In a textbook example of how the mainstream media like to couch a news development with subtle bias, the Iraq Study Group has been trumpeted across the land. The press is yammering about the importance of the president swallowing the report whole and adopting all of its recommendations. Sources that are supportive of this view are typically referred to as "non-partisan" or at least referenced in a way that disguises any liberal leanings or agenda (such as when the liberal Brookings Institute is simply referred to as a "policy think tank"). In the spirit of equal time, I have assembled my own study group for the president’s consideration.

The Iraq Study Group was created to critique our Iraq policy. My fictitious panel was formed to critique their report. Let’s call it the ISG Study Group (the Iraq Study Group Study Group). Cut me some slack. It’s the best I could come up with on two hours' sleep.

Writing for National Review, moderate columnist and author Jonah Goldberg weighed in on Dec. 8 concerning the report. His objective analysis follows: "In short, Baker did not seek to find a solution for Iraq at all. His mission was to stuff a grab bag with enough mundane blather that nine graybeards plus Sandra Day O’Connor could assent without really risking anything. Indeed, former Justice O’Connor was a perfect choice given her preternatural gift for reaching decisions with no discernible principle to them other than the need to please everybody a little. Yogi Berra once said, 'If you come to a fork in the road, take it.' That, it seems, was the commission’s approach." His column later succinctly remarked, "Nowhere does the commission ever seriously consider how to win the war in Iraq. Why? Because winning is no longer a possible consensus position. And pulling out isn’t a consensus position either. So rather than a real strategy about Iraq, we get Laodicean tripe about how the Iraq Study Group is our last best hope to unite Americans. I’m sorry, but that wasn’t its mandate."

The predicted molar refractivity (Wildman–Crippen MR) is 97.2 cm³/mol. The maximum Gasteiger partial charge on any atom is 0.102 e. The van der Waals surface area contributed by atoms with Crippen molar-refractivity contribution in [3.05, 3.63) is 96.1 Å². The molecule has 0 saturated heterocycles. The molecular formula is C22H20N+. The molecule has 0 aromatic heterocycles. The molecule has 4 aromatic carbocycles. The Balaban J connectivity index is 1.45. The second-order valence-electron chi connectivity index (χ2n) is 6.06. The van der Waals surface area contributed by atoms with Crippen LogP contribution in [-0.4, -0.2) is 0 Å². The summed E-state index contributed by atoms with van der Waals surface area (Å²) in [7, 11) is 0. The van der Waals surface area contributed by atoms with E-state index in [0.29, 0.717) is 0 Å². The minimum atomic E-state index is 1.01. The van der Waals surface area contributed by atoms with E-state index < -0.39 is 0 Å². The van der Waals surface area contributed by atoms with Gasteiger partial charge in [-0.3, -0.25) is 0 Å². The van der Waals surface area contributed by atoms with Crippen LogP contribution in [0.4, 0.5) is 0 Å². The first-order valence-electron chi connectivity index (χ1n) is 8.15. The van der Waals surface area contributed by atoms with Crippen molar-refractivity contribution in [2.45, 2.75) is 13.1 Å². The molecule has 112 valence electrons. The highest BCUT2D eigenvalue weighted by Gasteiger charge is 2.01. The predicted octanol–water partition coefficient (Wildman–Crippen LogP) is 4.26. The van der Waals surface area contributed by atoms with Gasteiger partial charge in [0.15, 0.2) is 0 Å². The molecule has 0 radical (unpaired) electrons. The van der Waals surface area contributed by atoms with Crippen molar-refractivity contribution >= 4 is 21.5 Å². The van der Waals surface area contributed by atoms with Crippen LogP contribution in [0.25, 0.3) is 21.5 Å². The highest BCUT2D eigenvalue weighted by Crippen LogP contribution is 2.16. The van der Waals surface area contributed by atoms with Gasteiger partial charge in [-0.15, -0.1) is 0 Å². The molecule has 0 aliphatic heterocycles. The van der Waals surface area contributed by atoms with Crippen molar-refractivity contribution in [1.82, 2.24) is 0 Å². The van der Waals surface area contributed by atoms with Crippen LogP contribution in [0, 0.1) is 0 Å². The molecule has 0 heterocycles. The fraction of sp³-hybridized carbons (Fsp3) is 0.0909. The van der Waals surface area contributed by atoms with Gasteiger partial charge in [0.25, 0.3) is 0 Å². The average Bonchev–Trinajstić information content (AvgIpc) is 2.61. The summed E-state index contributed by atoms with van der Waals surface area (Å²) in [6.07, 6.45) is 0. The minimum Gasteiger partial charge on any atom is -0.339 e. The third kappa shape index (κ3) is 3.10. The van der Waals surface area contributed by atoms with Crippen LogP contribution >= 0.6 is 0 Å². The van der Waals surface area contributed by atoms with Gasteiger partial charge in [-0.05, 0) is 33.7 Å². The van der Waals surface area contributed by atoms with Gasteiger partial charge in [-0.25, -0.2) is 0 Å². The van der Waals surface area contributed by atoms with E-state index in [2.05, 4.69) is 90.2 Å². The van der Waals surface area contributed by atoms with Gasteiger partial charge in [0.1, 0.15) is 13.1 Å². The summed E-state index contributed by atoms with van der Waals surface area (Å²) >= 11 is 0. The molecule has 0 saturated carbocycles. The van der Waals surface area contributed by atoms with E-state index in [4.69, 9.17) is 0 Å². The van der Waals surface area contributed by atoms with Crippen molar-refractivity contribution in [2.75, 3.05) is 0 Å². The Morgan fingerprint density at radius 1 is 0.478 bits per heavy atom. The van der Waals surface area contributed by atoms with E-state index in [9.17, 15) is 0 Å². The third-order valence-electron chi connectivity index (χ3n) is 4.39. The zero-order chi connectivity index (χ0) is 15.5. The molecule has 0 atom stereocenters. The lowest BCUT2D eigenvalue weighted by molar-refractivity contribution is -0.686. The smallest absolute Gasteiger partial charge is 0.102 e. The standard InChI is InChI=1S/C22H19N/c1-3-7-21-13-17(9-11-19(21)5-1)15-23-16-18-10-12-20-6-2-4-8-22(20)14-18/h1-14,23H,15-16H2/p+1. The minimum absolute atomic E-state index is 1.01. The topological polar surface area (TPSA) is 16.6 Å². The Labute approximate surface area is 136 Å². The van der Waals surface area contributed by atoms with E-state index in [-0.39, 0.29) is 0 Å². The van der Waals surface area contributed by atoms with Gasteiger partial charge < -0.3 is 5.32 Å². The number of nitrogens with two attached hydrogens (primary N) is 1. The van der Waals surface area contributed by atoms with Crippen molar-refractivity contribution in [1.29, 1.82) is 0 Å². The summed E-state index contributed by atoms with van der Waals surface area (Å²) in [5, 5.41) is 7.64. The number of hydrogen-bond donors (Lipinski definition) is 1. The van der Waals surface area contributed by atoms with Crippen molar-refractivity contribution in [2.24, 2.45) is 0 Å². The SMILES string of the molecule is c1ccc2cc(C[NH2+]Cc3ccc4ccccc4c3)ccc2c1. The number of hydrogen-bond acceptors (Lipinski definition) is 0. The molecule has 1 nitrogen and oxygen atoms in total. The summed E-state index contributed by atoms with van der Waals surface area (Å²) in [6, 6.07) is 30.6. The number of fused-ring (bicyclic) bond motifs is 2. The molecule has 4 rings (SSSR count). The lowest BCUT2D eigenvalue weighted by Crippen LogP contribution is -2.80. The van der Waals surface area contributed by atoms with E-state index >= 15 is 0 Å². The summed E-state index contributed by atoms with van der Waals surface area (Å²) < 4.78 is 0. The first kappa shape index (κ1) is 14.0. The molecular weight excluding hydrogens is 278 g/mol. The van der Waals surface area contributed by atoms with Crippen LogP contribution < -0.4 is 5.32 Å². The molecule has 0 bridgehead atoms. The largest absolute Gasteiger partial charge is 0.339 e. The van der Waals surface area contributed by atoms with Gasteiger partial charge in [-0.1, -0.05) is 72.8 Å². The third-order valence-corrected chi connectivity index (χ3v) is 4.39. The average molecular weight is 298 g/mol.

Mr. Goldberg isn’t the only policy analyst who takes issue with the group's findings. Writing for the non-partisan policy think tank World Net Daily (on Friday), highly respected commentator Joseph Farah sees the two major findings as: engaging Iran and Syria in resolving the Iraq conflict and fast-tracking the creation of a Palestinian state by carving up Israel. He finds fault with this: "One shouldn't have to point out at this late date that Syria and Iran represent the principal problem in the region, not the solution. But, for moral relativists like Baker and others with less impure motives who just don't understand the Middle East, I guess it is necessary to restate the obvious."

Mainstream radio host Rush Limbaugh contributed to the ISG Study Group’s critique by quoting Margaret Thatcher during his Dec. 7 program on the subject of "consensus" which has been the operative buzz word to describe the report: "To me, consensus seems to be the process of abandoning all beliefs, principles, values and policies. So it is something in which no one believes and to which no one objects."

Well said. That quote will serve as the ISG Study Group’s summary of last week’s policy report. As noted earlier, the panel includes myself and three other moderate voices who are non-partisan and have only the best interests of the nation at heart.

Michael McNeil is a free-lance writer from Dakota City, Neb. You can write to him in care of The Journal or at